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The United Nations University (UNU) is the academic arm of the United Nations. It bridges the academic world and the United Nations system. Its goal is to develop sustainable solutions for current and future problems of humankind in all aspects of life. Through a problem-oriented and interdisciplinary approach it aims at teaching, applied research and education on a global scale. UNU was founded in 1973 as an autonomous organ of the United Nations General Assembly. The University comprises headquarters in Tokyo, Japan, and more than a dozen Institutes and Programmes worldwide.

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UNU-FLORES

In what concerns other UNU initiatives in Sub-Saharan Africa, the envisaged new UNU Institute on Integrated Management of Material Fluxes and of Resources (UNU-FLORES) is destined to create a Twin Institute in Mozambique as a regional hub for Southern Africa and even beyond.

Workshop participants

UNU-FLORES: Key research topics identified for Maputo Twin Institute

Published 2012-02-07

The 2nd International Scoping Workshop on the establishment of the United Nations University Institute on Integrated Management of Material Fluxes and of Resources (UNU-FLORES) and its Twin Institute in Mozambique took place 24-25 October 2011 in Maputo, Mozambique. Different key stakeholders discussed research topics for the envisioned Twin Institute in Maputo and identified key topics to be dealt with by both the Dresden and Maputo twinning partners. |Read more

Maputo

In what concerns the twinning strategy of UNU, Mozambique was identified as a suitable host of a second campus of UNU-FLORES. Both, the Government of Mozambique and the leading university, Universidade Eduardo Mondlane, confirmed their support and commitment for the initiative after the 1st International Scoping Workshop on UNU-FLORES held in November of 2010 in Dresden, Germany. The 2nd International Scoping Workshop on UNU-FLORES will be held on 24-25 October 2011 in Maputo, Mozambique.

The involvement of research organizations and researchers from developing countries, first and foremost in Africa, is crucial as it has been proven and widely expected that the most negative impacts of climate change and unsustainable activities, though frequently practiced, would be felt in the South, notably in sub-Saharan Africa. The African Ministerial Council on Science and Technology (AMCOST), in cooperation with the New Partnership for Africa’s Development (NEPAD) has also identified the need for a concentrated, concerted and solution-oriented science for African development and the adaptation to cope with the vagaries of climate change, desertification and disasters of natural origin. The Consolidated Plan of Action for Science and Technology for Africa (CPA) calls among others for the establishment of regional (African) centres of excellence with different thematic scopes. A Twin Institute of UNU-FLORES in Africa could thus be conceived as a part of an African regional centre of excellence foreseen by CPA.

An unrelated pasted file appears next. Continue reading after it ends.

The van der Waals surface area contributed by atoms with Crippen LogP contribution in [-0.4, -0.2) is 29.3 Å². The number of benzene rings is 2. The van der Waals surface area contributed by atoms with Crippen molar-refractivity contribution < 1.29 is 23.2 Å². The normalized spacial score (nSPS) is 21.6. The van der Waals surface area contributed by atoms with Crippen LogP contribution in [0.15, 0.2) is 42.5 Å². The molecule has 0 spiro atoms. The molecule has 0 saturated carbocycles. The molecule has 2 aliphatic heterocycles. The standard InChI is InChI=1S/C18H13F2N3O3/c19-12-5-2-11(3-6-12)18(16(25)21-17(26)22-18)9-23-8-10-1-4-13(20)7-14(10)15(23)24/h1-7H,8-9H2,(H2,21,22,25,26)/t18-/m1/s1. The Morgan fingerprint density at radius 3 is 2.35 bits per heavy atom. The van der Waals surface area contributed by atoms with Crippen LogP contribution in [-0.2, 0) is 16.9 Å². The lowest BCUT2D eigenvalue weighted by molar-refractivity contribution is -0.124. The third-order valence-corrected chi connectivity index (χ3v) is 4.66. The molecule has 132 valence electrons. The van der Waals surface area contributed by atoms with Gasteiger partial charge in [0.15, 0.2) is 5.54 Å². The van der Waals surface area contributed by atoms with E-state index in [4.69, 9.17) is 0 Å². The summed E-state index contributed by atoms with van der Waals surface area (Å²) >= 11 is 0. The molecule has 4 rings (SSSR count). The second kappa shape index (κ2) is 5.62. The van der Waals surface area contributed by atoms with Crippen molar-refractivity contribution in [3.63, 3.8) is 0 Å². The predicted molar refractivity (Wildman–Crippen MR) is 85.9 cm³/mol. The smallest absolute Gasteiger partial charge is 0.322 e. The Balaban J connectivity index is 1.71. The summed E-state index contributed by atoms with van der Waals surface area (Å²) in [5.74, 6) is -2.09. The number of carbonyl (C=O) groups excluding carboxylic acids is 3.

Vision and mission

Addressing problems in Africa by and with African scientists should be the priority. Network building and strong long-term support is needed for African universities and research institutes in order to achieve a critical mass of well educated scientific staff. Involving institutions of the network and Twin(s) in the intercontinental PhD programme could be one of the first steps. Education and knowledge transfer in the field of water, waste and soil use should also be considered as a priority.

Mozambique general background

Located along the south-eastern rim of the African continent, Mozambique is intersected by several major rivers (Zambezi, Limpopo, Buzi, etc.) draining the central highlands towards the Indian Ocean. The flow regimes of these rivers are particularly subject of climatic variability and climate change.

Therefore, Mozambique is very vulnerable to the consequences of natural hazards due to its geographical location. A series of devastating floods during the last decade destroyed some of the results of the development Mozambique had experienced in the last two decades.

Mozambique has emerged from a long lasting civil war with considerate political stability, reforms and a developing economy. In many aspects, while still in need for human capacity development to carry further its economic and institutional progress, Mozambique can be characterized as one of the most promising African countries. It could be identified as a “role model” for countries developing under similar conditions and opportunities. The capacity needed (both at individual and institutional levels) could to a great extent be provided and strengthened through collaboration and sustained presence of UNU in Mozambique.

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